Have you ever seen a brick wall? There are so many bricks that make one wall. Isn’t it? Just like what’s brick to a wall, cells are to all living organisms. Cells are building blocks of multicellular organisms like plants and animals. These building blocks are extremely tiny compartment like structures. In this article we will be talking about cells, structure of the cells and we will also be answering some related interesting questions.
What are Cells?
Cells are the building blocks of life. Every living organism is essentially made up of one or more cells. From an amoeba to the giant whale or a banyan tree, their bodies are made up of cells.
An average human body composed of more than 37 trillion cells!
A cell has a well-defined structure and it performs specific life activities actually occur within these cells. Cells require energy as they are living units. To obtain energy, the cells burn food like glucose in the respiration process. While plants and animals both have cells, there are some basic differences between a plant and an animal cell. We will explain these differences further on.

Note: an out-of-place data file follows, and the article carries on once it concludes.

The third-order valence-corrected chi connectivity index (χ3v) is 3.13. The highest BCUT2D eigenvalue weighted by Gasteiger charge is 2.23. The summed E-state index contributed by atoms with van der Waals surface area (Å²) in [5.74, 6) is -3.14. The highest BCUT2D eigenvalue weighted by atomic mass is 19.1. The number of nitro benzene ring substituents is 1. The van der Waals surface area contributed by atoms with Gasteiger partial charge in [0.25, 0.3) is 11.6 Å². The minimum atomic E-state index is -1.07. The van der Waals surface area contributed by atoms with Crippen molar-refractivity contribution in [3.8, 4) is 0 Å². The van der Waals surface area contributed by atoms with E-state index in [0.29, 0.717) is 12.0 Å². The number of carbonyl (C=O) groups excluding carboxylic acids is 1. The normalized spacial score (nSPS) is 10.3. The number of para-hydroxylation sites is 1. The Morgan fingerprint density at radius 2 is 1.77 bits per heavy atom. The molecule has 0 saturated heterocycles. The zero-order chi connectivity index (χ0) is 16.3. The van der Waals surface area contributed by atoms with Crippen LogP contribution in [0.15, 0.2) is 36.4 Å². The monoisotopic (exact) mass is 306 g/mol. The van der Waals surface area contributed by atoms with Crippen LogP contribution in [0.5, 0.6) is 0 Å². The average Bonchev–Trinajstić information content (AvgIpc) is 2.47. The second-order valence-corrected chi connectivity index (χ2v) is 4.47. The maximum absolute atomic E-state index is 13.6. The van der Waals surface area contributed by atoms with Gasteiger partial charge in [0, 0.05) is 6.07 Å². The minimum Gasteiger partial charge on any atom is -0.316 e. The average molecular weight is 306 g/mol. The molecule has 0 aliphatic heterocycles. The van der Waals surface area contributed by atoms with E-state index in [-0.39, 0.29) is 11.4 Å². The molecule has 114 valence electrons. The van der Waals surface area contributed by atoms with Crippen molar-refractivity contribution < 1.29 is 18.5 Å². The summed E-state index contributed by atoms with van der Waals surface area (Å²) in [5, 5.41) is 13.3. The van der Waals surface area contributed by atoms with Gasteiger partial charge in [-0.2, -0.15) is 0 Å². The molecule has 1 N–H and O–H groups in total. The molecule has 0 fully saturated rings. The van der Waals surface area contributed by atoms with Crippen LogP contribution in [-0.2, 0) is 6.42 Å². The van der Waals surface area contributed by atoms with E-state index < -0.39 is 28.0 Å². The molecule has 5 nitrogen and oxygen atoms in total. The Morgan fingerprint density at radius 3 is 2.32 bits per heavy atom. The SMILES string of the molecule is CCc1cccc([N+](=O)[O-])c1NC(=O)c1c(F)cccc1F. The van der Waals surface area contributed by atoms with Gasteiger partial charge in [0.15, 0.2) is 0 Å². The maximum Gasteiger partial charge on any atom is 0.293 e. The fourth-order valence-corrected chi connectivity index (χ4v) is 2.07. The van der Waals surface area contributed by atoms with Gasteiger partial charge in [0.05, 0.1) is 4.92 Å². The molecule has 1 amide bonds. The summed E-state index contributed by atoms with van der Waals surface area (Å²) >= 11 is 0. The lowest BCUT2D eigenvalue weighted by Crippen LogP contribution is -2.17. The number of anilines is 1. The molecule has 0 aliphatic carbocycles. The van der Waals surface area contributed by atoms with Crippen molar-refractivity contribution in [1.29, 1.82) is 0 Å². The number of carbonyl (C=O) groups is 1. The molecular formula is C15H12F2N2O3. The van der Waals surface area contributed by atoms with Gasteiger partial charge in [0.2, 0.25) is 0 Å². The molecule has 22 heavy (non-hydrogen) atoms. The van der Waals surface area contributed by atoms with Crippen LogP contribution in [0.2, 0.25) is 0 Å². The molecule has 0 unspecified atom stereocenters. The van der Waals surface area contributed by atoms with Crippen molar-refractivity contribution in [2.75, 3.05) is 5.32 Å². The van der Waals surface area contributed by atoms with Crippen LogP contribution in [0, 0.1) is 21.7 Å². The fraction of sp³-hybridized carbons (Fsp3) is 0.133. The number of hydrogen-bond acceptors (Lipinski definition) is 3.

Can we see cells through naked eyes?
Cells are microscopic structures. Most of cells are so small that you just cannot see it with your naked eyes. If someone wishes to observe cells, he or she would require a microscope. Most diagrams of cells which you see online or in your books, they are highly magnified.
Who Discovered the Cell? And when?
Cell was discovered almost 350 years ago. Yes, you heard it right! In the year 1665, a German scientist named Robert Hooke discovered the first cell. He used a primitive microscope to examine a slice of cork. That is when he discovered the cells for the first time. The cell observed by Robert Hooke were dead cells. Later, scientists kept on building their knowledge based on Hooke’s discovery. The entire journey, right from Hooke’s discovery till now, is very fascinating. Read more about it in this article.
Structure of a Cell
Each cell is made up of many smaller parts of a cell. Some of these parts are common in both plants and animal cells. Some other parts are specific to either a plant cell or an animal cell.
Parts that are Found Both in Plant and Animal Cells
1. Cell Membrane